Year in Review: January 2011
Intel Corp. opened the year by pulling back the proverbial curtain on its second-generation Core processors, previously known by the codename “Sandy Bridge.” The new CPUs were built on a brand new microarchitecture, and featured a number of enhancements, including improved integrated graphics performance.
Meanwhile, Asustek Computer jumped on the burgeoning tablet bandwagon, announcing two, including one with a slide-out keyboard, at the annual Consumer Electronics Show in Las Vegas. Toshiba also previewed the then-unnamed tablet that would become the Folio. And  Lenovo showed off its new tablet offering, the LePad.

In addition to its Xoom tablet, Motorola also debuted its unique 4G Atrix smart phone, which shipped with a laptop dock.

And, of course, Waterloo, Ont.-based Research In Motion unveiled its PlayBook tablet, whose lukewarm reviews would start rumblings that are still shaking RIM’s foundations today.
Microsoft Corp.’s Windows 7  had cracked the 20 per cent share a little over a year after its launch, according to statistics provided by Net Applications. That’s a milestone its troubled predecessor, Vista, never reached. Vista peaked at 18.8 per cent in October 2009, the same month that Microsoft launched Windows 7.
Analysts at Chicago-based Applied Finance Group and a New Jersey consultancy called Great Numbers knocked Microsoft CEO Steve Ballmer down 65 places in their CEO Wealth Creation Index, which plots the degree to which a company makes money above and beyond its risk-adjusted cost of capital. Apple Inc.’s Steve Jobs climbed 31 spots to No. 4. Ballmer was ranked 74th.
Security firm PandaLabs noted in a study that a third of all the malware in history had been created in 2010.
The standards body responsible for making the Internet work, the Internet Engineering Task Force, turned 25 in January.
Google Inc. patched 16 vulnerabilities in its Chrome browser, awarding a then-record bounty of $3,313 to researcher Sergey Glazunov, who discovered a stale pointer bug in the browser’s code.
RIM caused a privacy furor when it allowed the Indian government access to messages from consumers’ BlackBerry messaging and e-mail services, though the company said it wasn’t possible to intercept data from users on encrypted BlackBerry Enterprise Servers.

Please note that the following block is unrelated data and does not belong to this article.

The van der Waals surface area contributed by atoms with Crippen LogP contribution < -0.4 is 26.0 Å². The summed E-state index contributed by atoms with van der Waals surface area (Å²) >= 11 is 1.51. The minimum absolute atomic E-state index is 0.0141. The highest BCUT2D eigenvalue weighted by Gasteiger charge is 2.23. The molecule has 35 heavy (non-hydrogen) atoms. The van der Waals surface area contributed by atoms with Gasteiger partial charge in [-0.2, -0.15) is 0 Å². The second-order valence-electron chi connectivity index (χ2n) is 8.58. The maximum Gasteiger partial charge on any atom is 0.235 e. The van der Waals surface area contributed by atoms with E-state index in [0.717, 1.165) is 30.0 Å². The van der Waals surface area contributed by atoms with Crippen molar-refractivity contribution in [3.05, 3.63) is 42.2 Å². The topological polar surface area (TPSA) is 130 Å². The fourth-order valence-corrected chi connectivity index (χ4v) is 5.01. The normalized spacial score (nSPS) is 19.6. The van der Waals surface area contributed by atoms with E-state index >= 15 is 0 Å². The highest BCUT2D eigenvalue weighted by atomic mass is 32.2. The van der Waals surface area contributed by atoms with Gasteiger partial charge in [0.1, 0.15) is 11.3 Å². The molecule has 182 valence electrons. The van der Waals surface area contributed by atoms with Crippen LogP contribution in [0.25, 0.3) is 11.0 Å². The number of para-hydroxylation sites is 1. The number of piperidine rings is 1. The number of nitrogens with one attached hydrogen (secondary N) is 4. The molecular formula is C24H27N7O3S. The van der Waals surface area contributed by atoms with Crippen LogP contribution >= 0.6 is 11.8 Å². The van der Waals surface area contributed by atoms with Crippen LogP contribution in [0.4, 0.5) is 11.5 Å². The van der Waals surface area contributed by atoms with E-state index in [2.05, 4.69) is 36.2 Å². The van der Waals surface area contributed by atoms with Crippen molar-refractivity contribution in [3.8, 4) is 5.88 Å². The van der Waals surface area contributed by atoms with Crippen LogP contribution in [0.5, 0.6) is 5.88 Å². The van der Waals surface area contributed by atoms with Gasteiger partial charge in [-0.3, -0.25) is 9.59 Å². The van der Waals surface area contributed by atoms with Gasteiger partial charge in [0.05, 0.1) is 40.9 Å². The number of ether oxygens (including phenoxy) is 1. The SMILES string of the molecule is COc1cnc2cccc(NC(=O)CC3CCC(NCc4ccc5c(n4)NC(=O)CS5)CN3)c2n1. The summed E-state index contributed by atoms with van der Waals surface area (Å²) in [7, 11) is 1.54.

Andree Toonk, network architect at BCNET, a research network in British Columbia, lauded the announcement of a worldwide IPv6 Day, to be held in June, saying it would increasing awareness of IPv6. The trial would also give carriers and content providers high-volume experience with the new protocol.
A U.S. judged granted a subpoena to the Department of Justice demanding that Twitter turn over the account information of Wikileaks founder Julian Assange and his supporters after a series of embarrassing leaks of government information.  The FBI would execute 40 search warrants over the month, and arrests would follow.
Three Manitoba universities, the University of Winnipeg, Brandon University and University College of the North, which is based in The Pas, officially unveiled a network linking the trio, which uses a room at each institution equipped with Cisco Systems Inc.’s three-screen TelePresence systems.
Google CEO Eric Schmidt announced he was stepping aside and handing the reins over to co-founder Larry Page in April. Schmidt would stay with the company as chairman.
In other C-suite news, Hewlett-Packard Co. ordered an investigation by external lawyers into the multi-million-dollar buyout paid to Mark Hurd after he resigned as CEO in the wake of a sexual harassment scandal. And server chief Robert Muglia parted ways with Microsoft under murky circumstances. SAP AG named a former president of its Canadian operations, Robert Couteau, head of its North American operations.
Huawei Technologies Co. Ltd. opened a Canadian headquarters in Markham, Ont., and announced a project with Bell Canada Enterprises Inc. and Telus Corp. to build a joint innovation centre.
Todd Bradley, executive vice-president of HP’s personal systems group, hinted at a big future for the WebOS mobile platform the company picked up when it bought Palm Inc., not only in smart phones, where it originated, but also in “other potentially large-screen devices.” Only a few months later, HP would announce it was spinning off its its personal systems group, leaving WebOS in limbo.

As protests against Egypt’s authoritarian rule began to take hold, the government ordered all ISPs to cut international Internet links. The Internet would soon play a role in organizing further Arab Spring protests in the region.

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